CBC
  • Minecraft billionaire complains about being rich

    Markus Persson bemoaned the loneliness, isolation and lack of motivation that large wealth can create.

    CNBC
  • For the first time since the Australian Open, Eugenie Bouchard is Grand Slam victorious

    The Canadian defeated American Alison Riske 6-4, 6-3 to advance to the second round of the US Open Monday.

    Eh Game
  • Man knocked unconscious by punch in road rage incident

    A man from Gatineau, Que., was knocked unconscious and suffered a "serious head injury" during a road rage incident on Sunday, police say. The driver who punched the man fled the scene but police said Monday that they were able to identify him and planned to meet with him.

    CBC
  • Remembering Princess Diana (24 photos)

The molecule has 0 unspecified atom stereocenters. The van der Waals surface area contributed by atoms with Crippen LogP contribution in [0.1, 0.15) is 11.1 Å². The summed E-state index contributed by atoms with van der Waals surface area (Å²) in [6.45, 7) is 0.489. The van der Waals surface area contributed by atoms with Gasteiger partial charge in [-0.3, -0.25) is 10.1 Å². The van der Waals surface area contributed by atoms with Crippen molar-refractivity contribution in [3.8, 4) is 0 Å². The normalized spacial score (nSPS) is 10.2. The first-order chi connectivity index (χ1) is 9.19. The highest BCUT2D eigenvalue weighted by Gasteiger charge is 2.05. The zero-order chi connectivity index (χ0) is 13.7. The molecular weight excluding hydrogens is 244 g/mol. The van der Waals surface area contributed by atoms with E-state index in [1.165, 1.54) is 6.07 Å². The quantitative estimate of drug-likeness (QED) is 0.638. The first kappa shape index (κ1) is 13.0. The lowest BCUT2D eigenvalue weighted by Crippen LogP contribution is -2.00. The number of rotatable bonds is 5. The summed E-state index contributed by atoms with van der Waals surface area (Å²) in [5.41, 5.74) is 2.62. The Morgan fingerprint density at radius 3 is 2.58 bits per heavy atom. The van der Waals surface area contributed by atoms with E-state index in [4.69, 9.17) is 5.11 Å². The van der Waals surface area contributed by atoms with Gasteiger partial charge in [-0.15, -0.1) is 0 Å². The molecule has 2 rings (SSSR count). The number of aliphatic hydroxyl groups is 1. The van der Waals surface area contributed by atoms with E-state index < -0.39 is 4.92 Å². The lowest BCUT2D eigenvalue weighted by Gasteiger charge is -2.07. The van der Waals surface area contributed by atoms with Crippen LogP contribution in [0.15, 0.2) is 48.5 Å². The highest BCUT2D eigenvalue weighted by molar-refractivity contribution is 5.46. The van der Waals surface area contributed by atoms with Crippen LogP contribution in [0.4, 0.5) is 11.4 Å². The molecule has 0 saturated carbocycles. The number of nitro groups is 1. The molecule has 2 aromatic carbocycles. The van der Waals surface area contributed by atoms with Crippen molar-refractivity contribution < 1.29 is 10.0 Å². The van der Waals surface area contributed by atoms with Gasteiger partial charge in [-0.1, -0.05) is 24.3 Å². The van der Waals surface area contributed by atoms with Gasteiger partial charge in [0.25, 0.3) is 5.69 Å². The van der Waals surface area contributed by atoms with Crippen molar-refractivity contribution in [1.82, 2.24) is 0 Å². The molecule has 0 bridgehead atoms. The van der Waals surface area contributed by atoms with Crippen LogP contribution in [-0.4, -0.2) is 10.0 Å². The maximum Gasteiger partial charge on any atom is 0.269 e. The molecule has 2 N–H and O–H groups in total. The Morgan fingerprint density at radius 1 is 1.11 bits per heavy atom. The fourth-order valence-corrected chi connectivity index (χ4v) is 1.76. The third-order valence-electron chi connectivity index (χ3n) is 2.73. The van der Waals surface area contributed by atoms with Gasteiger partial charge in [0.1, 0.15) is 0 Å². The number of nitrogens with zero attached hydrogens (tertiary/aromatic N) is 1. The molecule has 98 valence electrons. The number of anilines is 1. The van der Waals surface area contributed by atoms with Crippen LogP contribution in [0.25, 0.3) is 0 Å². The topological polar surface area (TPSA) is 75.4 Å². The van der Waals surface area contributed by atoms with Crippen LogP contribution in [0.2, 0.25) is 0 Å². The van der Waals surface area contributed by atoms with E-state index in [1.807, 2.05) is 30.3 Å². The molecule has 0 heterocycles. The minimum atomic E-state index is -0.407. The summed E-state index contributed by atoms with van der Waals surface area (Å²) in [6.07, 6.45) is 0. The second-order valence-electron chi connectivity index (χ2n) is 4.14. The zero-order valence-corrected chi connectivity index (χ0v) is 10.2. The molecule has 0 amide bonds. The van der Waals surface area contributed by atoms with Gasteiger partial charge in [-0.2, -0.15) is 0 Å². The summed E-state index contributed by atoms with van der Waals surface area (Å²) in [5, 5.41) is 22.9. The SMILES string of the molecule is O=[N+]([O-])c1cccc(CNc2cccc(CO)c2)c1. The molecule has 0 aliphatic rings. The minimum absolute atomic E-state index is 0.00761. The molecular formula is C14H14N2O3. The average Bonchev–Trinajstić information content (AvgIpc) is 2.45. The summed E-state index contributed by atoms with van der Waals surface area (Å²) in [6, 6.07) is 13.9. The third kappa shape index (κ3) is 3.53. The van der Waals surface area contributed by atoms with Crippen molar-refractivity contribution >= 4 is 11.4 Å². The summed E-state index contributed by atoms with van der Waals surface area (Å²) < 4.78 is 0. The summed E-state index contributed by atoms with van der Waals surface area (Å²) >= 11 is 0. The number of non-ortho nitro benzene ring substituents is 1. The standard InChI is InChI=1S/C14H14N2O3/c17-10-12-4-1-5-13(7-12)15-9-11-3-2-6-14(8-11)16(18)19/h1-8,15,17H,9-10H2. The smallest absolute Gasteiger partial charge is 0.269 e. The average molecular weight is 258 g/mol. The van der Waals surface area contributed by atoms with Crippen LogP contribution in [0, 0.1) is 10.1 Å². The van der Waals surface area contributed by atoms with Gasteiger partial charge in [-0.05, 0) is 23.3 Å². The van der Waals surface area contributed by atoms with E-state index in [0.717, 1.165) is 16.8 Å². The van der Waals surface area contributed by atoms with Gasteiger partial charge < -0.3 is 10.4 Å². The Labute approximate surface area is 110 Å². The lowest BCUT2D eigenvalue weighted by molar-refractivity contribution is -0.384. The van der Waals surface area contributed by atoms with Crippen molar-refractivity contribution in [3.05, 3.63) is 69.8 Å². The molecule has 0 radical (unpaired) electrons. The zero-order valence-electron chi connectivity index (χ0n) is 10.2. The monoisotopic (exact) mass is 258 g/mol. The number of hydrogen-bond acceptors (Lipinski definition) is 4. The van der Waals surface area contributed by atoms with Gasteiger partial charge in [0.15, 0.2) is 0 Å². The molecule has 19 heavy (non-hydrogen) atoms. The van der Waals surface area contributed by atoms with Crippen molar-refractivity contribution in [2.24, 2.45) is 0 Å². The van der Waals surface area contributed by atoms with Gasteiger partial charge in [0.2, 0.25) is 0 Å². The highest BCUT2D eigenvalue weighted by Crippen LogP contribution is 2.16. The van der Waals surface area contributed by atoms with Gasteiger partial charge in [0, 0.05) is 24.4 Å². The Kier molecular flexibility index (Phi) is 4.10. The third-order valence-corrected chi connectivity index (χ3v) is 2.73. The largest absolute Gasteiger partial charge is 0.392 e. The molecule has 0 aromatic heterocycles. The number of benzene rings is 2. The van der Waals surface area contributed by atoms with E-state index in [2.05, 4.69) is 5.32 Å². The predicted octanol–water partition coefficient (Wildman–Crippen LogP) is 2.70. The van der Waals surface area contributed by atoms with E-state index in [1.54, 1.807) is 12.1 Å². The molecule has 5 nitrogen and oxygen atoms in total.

A rebel princess with an empathetic heart, a mix of stubbornness and compassion – Late princess Diana had many facets to her personality. She was the most photographed woman in the 20th century.  Until a tragic car crash took her life in Paris on August 31,1997, English tabloids devoured on her life which provided endless fodder for them ever since her marriage to Prince Charles. Diana’s life story has been told and re-told a hundred times. But all those tell-alls couldn’t satiate the curiosity of the world in the 80s and 90s, the pre-social media era. The shy, young princess who got introduced to the world with her fairytale marriage with Prince Charles in 1981, soon became an instant darling of the press. Her iconic coiffure was copied by millions around the world as her life unfurled before them through photographs. The perfect picture soon began to fall apart when the world came to know about Charles’ long-term extramarital affair with Camilla Parker Bowles, whom he later married. The murky details of Diana’s broken marriage were revealed in Andrew Morton’s book – Diana, Her True Story. The book showed Diana’s life was a far cry from any fairytale;  suicide attempts, postpartum depression and eating disorders… she was just like any other vulnerable person trapped in a loveless marriage. Soon, the reports regarding her alleged affairs started making headlines, much to the embarrassment of the royal family. Following her divorce, Diana continued utilising her fame for charity works and awareness programmes. The famous ‘Ottawa Treaty’ – a bill banning the usage of anti-personnel landmines, for which she actively campaigned, came to effect after her death, and she was duly credited for her efforts in making that happen.   Diana was only 36 when that fatal car crash took her life in the wee hours in Paris 18 years back. A few days back, some photographs showed her resting place in Althorp being covered in moss, and surrounded by overgrown vegetation. But the memories of people’s princess still remain fresh in the hearts of millions even today. A pictorial tribute to the Late princess (Image credit: AP)